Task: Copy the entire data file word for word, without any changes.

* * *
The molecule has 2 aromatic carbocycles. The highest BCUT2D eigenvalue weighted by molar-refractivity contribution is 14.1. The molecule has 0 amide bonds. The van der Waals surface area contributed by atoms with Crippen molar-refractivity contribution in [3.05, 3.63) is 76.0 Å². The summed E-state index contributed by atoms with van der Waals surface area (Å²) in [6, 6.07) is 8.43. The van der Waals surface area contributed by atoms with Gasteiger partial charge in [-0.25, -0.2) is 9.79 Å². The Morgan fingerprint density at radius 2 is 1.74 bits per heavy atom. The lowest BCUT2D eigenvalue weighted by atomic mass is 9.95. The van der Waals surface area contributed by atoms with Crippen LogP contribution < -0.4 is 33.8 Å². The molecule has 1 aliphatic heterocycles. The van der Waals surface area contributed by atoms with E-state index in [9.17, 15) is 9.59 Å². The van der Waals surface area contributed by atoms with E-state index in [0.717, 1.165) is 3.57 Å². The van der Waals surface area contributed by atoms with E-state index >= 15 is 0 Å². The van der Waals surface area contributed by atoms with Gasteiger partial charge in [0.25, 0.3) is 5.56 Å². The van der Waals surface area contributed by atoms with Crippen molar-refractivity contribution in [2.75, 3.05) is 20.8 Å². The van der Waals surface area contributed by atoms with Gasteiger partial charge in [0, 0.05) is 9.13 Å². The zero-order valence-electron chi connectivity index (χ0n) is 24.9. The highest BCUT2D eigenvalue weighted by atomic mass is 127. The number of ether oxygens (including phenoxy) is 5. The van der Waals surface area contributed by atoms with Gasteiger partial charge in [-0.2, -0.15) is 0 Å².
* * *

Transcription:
The molecule has 2 aromatic carbocycles. The highest BCUT2D eigenvalue weighted by molar-refractivity contribution is 14.1. The molecule has 0 amide bonds. The van der Waals surface area contributed by atoms with Crippen molar-refractivity contribution in [3.05, 3.63) is 76.0 Å². The summed E-state index contributed by atoms with van der Waals surface area (Å²) in [6, 6.07) is 8.43. The van der Waals surface area contributed by atoms with Gasteiger partial charge in [-0.25, -0.2) is 9.79 Å². The Morgan fingerprint density at radius 2 is 1.74 bits per heavy atom. The lowest BCUT2D eigenvalue weighted by atomic mass is 9.95. The van der Waals surface area contributed by atoms with Crippen LogP contribution < -0.4 is 33.8 Å². The molecule has 1 aliphatic heterocycles. The van der Waals surface area contributed by atoms with E-state index in [9.17, 15) is 9.59 Å². The van der Waals surface area contributed by atoms with E-state index in [0.717, 1.165) is 3.57 Å². The van der Waals surface area contributed by atoms with E-state index >= 15 is 0 Å². The van der Waals surface area contributed by atoms with Gasteiger partial charge in [0.25, 0.3) is 5.56 Å². The van der Waals surface area contributed by atoms with Crippen molar-refractivity contribution in [2.75, 3.05) is 20.8 Å². The van der Waals surface area contributed by atoms with Gasteiger partial charge in [0, 0.05) is 9.13 Å². The zero-order valence-electron chi connectivity index (χ0n) is 24.9. The highest BCUT2D eigenvalue weighted by atomic mass is 127. The number of ether oxygens (including phenoxy) is 5. The van der Waals surface area contributed by atoms with Gasteiger partial charge in [-0.2, -0.15) is 0 Å².